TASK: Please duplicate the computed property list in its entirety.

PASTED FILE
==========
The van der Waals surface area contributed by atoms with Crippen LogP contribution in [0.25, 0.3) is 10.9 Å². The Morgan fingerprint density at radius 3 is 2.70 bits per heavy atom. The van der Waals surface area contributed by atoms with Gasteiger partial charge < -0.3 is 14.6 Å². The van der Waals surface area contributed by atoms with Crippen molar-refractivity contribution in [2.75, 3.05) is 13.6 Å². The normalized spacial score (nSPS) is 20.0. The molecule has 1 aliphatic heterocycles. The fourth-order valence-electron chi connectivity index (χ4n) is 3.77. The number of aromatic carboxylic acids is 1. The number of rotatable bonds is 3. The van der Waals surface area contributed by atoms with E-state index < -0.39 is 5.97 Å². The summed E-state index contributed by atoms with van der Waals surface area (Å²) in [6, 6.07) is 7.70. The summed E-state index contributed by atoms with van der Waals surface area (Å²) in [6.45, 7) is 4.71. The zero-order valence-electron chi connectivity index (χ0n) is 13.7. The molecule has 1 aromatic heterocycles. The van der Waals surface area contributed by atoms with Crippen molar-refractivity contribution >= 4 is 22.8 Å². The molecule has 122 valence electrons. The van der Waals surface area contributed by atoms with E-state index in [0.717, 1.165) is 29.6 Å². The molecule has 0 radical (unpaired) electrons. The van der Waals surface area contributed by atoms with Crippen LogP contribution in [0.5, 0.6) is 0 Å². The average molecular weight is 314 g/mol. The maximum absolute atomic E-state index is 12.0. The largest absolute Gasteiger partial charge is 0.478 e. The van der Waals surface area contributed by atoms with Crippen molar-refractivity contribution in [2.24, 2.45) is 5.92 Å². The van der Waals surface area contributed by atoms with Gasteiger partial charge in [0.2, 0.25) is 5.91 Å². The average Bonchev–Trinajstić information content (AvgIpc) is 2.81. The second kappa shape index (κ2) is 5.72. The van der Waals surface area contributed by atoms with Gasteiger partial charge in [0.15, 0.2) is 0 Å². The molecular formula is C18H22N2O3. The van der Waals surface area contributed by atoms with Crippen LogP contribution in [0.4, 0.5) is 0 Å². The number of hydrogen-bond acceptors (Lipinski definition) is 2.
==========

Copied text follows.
The van der Waals surface area contributed by atoms with Crippen LogP contribution in [0.25, 0.3) is 10.9 Å². The Morgan fingerprint density at radius 3 is 2.70 bits per heavy atom. The van der Waals surface area contributed by atoms with Gasteiger partial charge < -0.3 is 14.6 Å². The van der Waals surface area contributed by atoms with Crippen molar-refractivity contribution in [2.75, 3.05) is 13.6 Å². The normalized spacial score (nSPS) is 20.0. The molecule has 1 aliphatic heterocycles. The fourth-order valence-electron chi connectivity index (χ4n) is 3.77. The number of aromatic carboxylic acids is 1. The number of rotatable bonds is 3. The van der Waals surface area contributed by atoms with E-state index < -0.39 is 5.97 Å². The summed E-state index contributed by atoms with van der Waals surface area (Å²) in [6, 6.07) is 7.70. The summed E-state index contributed by atoms with van der Waals surface area (Å²) in [6.45, 7) is 4.71. The zero-order valence-electron chi connectivity index (χ0n) is 13.7. The molecule has 1 aromatic heterocycles. The van der Waals surface area contributed by atoms with Crippen molar-refractivity contribution >= 4 is 22.8 Å². The molecule has 122 valence electrons. The van der Waals surface area contributed by atoms with E-state index in [0.717, 1.165) is 29.6 Å². The molecule has 0 radical (unpaired) electrons. The van der Waals surface area contributed by atoms with Crippen LogP contribution in [0.5, 0.6) is 0 Å². The average molecular weight is 314 g/mol. The maximum absolute atomic E-state index is 12.0. The largest absolute Gasteiger partial charge is 0.478 e. The van der Waals surface area contributed by atoms with Crippen molar-refractivity contribution in [2.24, 2.45) is 5.92 Å². The van der Waals surface area contributed by atoms with Gasteiger partial charge in [0.2, 0.25) is 5.91 Å². The average Bonchev–Trinajstić information content (AvgIpc) is 2.81. The second kappa shape index (κ2) is 5.72. The van der Waals surface area contributed by atoms with Gasteiger partial charge in [0.15, 0.2) is 0 Å². The molecular formula is C18H22N2O3. The van der Waals surface area contributed by atoms with Crippen LogP contribution in [0.4, 0.5) is 0 Å². The number of hydrogen-bond acceptors (Lipinski definition) is 2.